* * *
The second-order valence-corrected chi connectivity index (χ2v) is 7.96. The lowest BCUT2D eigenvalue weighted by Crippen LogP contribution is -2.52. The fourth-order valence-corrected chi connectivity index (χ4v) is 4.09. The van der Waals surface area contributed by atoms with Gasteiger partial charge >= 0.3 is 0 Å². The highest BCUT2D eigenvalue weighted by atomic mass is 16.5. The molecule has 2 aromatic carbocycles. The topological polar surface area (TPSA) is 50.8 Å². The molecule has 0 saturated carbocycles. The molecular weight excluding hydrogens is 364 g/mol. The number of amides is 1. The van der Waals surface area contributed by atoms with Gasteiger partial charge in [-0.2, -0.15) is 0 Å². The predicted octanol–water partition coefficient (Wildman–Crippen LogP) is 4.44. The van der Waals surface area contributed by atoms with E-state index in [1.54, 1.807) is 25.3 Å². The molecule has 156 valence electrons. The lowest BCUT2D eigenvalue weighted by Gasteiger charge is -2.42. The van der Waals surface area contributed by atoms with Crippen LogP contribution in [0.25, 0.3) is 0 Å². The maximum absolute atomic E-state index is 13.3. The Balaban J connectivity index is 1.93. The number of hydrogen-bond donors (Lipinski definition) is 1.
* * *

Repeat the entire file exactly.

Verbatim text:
The second-order valence-corrected chi connectivity index (χ2v) is 7.96. The lowest BCUT2D eigenvalue weighted by Crippen LogP contribution is -2.52. The fourth-order valence-corrected chi connectivity index (χ4v) is 4.09. The van der Waals surface area contributed by atoms with Gasteiger partial charge >= 0.3 is 0 Å². The highest BCUT2D eigenvalue weighted by atomic mass is 16.5. The molecule has 2 aromatic carbocycles. The topological polar surface area (TPSA) is 50.8 Å². The molecule has 0 saturated carbocycles. The molecular weight excluding hydrogens is 364 g/mol. The number of amides is 1. The van der Waals surface area contributed by atoms with Gasteiger partial charge in [-0.2, -0.15) is 0 Å². The predicted octanol–water partition coefficient (Wildman–Crippen LogP) is 4.44. The van der Waals surface area contributed by atoms with E-state index in [1.54, 1.807) is 25.3 Å². The molecule has 156 valence electrons. The lowest BCUT2D eigenvalue weighted by Gasteiger charge is -2.42. The van der Waals surface area contributed by atoms with Crippen LogP contribution in [0.25, 0.3) is 0 Å². The maximum absolute atomic E-state index is 13.3. The Balaban J connectivity index is 1.93. The number of hydrogen-bond donors (Lipinski definition) is 1.